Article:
The Giants, the defending Super Bowl champions, had beaten the Cowboys in seven of their last nine meetings, including twice last season. And the defending league champions had been 5-0 in the NFL's opening-night game.

Not anymore.

"It was a medical decision all along," Jason Garrett said of Witten's availability. "This was not an emotional decision by me as a coach in any way shape or form, and I was clear with Jason from minute one when it happened. This was completely out of my hands.

[+] EnlargeMiles Austin
Anthony Gruppuso/US PresswireMiles Austin's 34-yard touchdown reception gave the Cowboys a 24-10 lead in the fourth quarter.

"I thought his performance was as inspirational a performance as I've seen for a guy who's been awfully good and awfully inspiring for a lot of years in this league. He was determined to play."

Witten, who played 45 snaps, had as many penalties (two) as receptions (two), but his presence was more important than his production.

He made Romo more comfortable just being on the field, and he helped with the passing game because he often lined up on the same side as Ogletree. With the Giants focused on Witten, Ogletree caught eight passes for 114 yards and the first two touchdowns of his career.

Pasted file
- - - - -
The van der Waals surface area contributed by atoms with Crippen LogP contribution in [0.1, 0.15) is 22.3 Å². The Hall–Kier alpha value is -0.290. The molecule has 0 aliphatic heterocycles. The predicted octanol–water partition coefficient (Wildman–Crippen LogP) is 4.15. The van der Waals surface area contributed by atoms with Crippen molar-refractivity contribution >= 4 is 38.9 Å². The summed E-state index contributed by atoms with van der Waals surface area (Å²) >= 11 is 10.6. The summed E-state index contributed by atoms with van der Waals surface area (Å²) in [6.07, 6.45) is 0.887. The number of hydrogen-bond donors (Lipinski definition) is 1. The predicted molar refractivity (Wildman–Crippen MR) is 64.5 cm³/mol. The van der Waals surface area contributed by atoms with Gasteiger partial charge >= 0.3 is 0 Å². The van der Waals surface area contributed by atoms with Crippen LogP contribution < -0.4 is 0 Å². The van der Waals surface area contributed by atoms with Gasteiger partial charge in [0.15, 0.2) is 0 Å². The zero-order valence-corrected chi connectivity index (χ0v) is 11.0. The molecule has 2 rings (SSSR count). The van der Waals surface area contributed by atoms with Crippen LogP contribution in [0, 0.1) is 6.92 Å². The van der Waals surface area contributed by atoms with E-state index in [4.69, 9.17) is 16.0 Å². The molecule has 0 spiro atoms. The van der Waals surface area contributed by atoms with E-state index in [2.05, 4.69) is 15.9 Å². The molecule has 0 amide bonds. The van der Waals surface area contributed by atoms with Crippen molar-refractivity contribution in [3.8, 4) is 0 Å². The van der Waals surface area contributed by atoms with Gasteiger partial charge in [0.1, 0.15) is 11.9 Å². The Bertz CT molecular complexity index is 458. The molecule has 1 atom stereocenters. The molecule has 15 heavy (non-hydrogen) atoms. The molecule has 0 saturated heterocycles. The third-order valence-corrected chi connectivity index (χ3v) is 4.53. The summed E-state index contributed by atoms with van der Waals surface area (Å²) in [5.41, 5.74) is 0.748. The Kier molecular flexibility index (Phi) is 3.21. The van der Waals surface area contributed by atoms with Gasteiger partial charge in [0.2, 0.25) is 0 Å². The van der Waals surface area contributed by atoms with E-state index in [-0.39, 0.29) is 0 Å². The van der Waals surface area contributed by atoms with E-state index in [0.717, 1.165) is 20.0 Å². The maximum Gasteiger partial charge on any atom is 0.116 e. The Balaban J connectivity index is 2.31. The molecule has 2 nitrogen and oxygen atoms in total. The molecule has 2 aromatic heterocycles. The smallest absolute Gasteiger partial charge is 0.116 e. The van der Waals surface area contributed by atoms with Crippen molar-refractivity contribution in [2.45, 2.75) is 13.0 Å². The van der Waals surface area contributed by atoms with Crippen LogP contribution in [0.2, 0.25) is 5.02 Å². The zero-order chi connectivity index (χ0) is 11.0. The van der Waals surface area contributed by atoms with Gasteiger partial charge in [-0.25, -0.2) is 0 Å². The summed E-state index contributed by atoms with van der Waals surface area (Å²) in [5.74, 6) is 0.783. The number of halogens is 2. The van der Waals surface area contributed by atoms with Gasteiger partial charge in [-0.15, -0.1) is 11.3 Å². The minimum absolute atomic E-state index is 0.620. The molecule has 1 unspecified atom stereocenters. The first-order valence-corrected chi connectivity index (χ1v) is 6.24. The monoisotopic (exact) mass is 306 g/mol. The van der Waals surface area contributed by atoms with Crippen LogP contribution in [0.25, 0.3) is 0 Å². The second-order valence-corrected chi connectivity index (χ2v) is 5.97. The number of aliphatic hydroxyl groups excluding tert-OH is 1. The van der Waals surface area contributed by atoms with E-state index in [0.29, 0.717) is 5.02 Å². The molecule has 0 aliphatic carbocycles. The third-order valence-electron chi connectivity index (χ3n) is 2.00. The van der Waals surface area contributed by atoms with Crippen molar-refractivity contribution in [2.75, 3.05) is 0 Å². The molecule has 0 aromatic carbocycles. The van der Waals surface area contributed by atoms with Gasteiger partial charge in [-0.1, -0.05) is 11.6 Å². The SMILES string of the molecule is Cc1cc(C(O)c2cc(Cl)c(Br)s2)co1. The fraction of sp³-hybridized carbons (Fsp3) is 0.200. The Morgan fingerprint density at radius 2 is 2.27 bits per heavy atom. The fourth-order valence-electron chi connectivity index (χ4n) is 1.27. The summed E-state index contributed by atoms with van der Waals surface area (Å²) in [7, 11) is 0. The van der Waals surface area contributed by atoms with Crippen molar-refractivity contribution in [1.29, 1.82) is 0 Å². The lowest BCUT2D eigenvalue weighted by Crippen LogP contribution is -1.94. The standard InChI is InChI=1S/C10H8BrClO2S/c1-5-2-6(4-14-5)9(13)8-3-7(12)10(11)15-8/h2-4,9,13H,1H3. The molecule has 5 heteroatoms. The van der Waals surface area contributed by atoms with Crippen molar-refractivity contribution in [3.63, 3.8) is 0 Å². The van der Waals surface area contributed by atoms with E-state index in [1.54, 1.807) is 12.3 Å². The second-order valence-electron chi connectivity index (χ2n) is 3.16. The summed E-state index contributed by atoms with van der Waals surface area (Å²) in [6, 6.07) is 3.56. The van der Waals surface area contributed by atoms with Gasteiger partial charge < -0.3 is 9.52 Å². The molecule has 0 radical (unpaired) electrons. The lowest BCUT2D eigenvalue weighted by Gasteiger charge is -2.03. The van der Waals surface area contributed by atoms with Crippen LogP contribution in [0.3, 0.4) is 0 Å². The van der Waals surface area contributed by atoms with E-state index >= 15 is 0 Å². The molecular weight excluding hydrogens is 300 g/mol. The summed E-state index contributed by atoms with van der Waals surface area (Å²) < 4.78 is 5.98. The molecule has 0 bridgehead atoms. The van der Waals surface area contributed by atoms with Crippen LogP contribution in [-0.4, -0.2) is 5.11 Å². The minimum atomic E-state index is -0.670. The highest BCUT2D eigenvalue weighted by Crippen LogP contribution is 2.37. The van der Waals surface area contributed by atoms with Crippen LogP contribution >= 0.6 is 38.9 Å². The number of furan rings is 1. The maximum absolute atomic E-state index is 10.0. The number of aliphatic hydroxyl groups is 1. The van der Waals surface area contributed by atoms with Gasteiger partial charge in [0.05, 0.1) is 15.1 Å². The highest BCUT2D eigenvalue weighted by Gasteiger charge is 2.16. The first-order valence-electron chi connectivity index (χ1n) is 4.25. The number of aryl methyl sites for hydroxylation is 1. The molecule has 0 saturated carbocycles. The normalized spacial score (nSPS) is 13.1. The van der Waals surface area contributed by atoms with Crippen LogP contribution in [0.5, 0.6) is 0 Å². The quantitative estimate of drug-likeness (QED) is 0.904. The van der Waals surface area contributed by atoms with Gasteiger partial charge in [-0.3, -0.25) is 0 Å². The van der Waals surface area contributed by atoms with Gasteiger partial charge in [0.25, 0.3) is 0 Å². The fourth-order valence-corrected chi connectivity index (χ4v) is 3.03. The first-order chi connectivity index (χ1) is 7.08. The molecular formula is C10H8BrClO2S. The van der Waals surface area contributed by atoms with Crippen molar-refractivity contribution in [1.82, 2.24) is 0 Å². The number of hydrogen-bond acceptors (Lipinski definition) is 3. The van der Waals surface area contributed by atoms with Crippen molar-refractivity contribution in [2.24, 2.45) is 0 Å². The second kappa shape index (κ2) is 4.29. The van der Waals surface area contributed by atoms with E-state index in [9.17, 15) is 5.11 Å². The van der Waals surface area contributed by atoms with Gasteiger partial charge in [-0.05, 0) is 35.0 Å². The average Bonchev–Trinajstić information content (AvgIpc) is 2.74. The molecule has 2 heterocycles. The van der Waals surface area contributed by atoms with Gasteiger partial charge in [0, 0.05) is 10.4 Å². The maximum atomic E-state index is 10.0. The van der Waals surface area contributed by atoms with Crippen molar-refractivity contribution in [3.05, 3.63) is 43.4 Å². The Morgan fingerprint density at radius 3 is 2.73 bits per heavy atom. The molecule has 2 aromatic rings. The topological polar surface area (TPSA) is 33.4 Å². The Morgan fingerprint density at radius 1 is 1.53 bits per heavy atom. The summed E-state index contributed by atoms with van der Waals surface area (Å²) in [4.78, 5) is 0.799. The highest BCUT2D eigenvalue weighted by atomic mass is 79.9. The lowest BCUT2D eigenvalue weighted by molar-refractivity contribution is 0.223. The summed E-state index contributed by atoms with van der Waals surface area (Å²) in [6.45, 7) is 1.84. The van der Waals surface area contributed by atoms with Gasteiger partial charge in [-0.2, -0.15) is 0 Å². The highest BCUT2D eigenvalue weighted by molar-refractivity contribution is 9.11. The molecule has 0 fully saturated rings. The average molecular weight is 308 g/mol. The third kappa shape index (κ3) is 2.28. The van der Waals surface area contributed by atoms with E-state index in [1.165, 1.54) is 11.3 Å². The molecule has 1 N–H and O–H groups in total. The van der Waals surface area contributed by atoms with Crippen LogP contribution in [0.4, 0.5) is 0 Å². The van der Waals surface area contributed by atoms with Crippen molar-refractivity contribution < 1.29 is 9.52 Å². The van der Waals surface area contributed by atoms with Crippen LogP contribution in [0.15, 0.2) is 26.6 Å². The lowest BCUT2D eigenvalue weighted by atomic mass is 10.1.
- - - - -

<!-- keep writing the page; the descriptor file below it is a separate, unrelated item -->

But this was about more than Witten's commitment to the team and playing in his 140th consecutive game. This was about the Cowboys demonstrating a physical toughness they've rarely displayed.

Cornerback Brandon Carr, the $50 million free agent acquisition, and first-round pick Morris Claiborne played press coverage much of the night and kept 6-foot, 204-pound Victor Cruz and 6-foot-1, 208-pound Hakeem Nicks from finding a rhythm. The Giants duo combined for just 10 catches for 96 yards and no touchdowns.

Anthony Spencer played a strong game, especially against the run, and Sean Lee and DeMarcus Ware helped limit the Giants to just 269 yards of total offense.